Investment Help

If you are seeking investment help, look at the video here on my services. If you are seeking a different approach to managing your assets, you have landed at the right spot. I am a fee-only advisor registered in the State of Maryland, charge less than half the going rate for investment management, and seek to teach individuals how to manage their own assets using low-cost indexed exchange traded funds. Please call or email me if interested in further details. My website is at If you are new to investing, take a look at the "DIY Investor Newbie" posts here by typing "newbie" in the search box above to the left. These take you through the basics of what you need to know in getting started on doing your own investing.

Wednesday, July 1, 2015

Update: Year-to-Date Performance of BlackRock Diversified Portfollio

Regular readers know my favorite investment chart is the BlackRock 20-year sector performance.  It details the relative performance ranking of asset classes on an annual basis as well as the performance of an easily replicated low-cost diversified portfolio comprised basically of 65% stocks, 35% bonds.  As can be seen by referencing the above link, the diversified portfolio returned 8.7% on an average annualized basis over the 20-years ended 12/31/20114.

The diversified portfolio allocation is an appropriate benchmark for many individuals in their 40s and even early 50s, depending on their specific risk tolerance.  The chart contains sufficient data, however, to construct a benchmark and analyze performance for any specific allocation; and, in fact, the allocation can be changed over time using the data in the table--as it should be as an individual ages.

Voluminous data from unbiased academic studies have been presented over the years showing that a diversified portfolio of low-cost funds outperforms upwards of 70% of active managers over the longer term, after all costs are taken into account.  These studies cover various time periods, countries, asset classes, and investment methodologies.  In line with this data, the low-cost diversified approach warrants consideration as a benchmark for investors.  It shouldn't go unnoticed that the approach economizes on the investor's time.

Below is an update showing the approximate performance of the diversified portfolio's sectors for the 6 months ended 6/30/2015.  Overall, the portfolio returned approximately 1.68%, down slightly from the 2.17% reported for the first calendar quarter.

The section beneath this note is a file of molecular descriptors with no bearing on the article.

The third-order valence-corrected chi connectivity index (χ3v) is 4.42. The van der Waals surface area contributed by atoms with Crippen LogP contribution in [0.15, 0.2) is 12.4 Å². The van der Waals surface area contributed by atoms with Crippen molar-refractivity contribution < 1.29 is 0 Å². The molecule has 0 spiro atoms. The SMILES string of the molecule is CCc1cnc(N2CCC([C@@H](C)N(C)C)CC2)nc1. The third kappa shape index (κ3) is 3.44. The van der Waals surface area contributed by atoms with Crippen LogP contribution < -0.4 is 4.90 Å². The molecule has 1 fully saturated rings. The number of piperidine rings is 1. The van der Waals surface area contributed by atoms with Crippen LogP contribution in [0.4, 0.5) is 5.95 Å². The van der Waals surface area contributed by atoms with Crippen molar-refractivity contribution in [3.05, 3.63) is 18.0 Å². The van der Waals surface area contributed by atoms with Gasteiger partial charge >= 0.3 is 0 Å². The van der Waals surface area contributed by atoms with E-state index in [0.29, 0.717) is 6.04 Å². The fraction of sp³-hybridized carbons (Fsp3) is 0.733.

For the 6-month period, sector performance was mixed with the international (EFA) doing best and large and mid-sized value (IWD) lagging.  The bond market (AGG) had a negative return as yields increased over the 6 months.

Weight (%)
Return (%) 6 months ended 6/30/2015
AGG (Barclay’s Aggregate Bond Index)
EFA (EAFE Index)
IWM (Russell 2000)
IWF (Russell 1000 Growth)
IWD (Russell 1000 Value)

Disclosure:  This post is intended for educational purposes only.  Past performance is not indicative of future performance.  Individuals should consult a professional or do their own research before making investment decisions.

Thursday, June 25, 2015

Dividend Data for DIYers

Here is a table adapted from Barron's 6/15 issue, page M47, showing the quarterly year-over-year dividend payouts of stocks comprising the Dow Jones Industrial Average:

March 2014
March 2015
Am. Exp. (AXP)
Apple (APPL)
AT&T (T)
Boeing (BA)
Caterpillar (CAT)
Chevron (CVX)
Cisco (CSCO)
Coca-Cola (KO)
Disney (DIS)
Du Pont (D)
Exxon (XON)
Gen Elect (GE)
Goldman Sachs (GS)
Home Depot (HD)
Intel (INTC)
John&John (JNJ)

Note that all except Visa increased their dividend.  Apple replaced AT&T, so their dividend experience isn't shown.  Overall dividends amounted to $103.65 compared to $91.94 a year earlier.  The yield increased from 2.22% to 2.25%.

For reference purposes, the yield on the 10-year Treasury is approximately 2.40%.

Tuesday, June 23, 2015

Retirement Calculator Review

Investor Junkie has written a nice review of Personal Capital's retirement calculator.  For those in retirement, or close to retirement, interested in a detailed analysis on whether they have enough to meet spending plans, the calculator appears to answer the outstanding questions.  Note that it is free but does require providing a lot of information.

For what it is worth, my approach is considerably simpler.  Take 4% on an inflation-adjusted basis, and check it every couple of years.

I was at an American Association of Individual Investors (AAII) a couple of years ago where a complicated Monte Carlo retirement analysis was presented.  One of the audience members stood up and said his approach was to do what he had done all his life - calculate a reasonable withdrawal rate and then adjust his spending so that he lived within his means.

The bottom line is that some people want more detail and, thus, the Personal Capital calculator may be exactly what they are looking for.  For others, the simpler approach will work better.  I also have to admit I am prejudiced against spreading bank info all over the internet - but that's just me.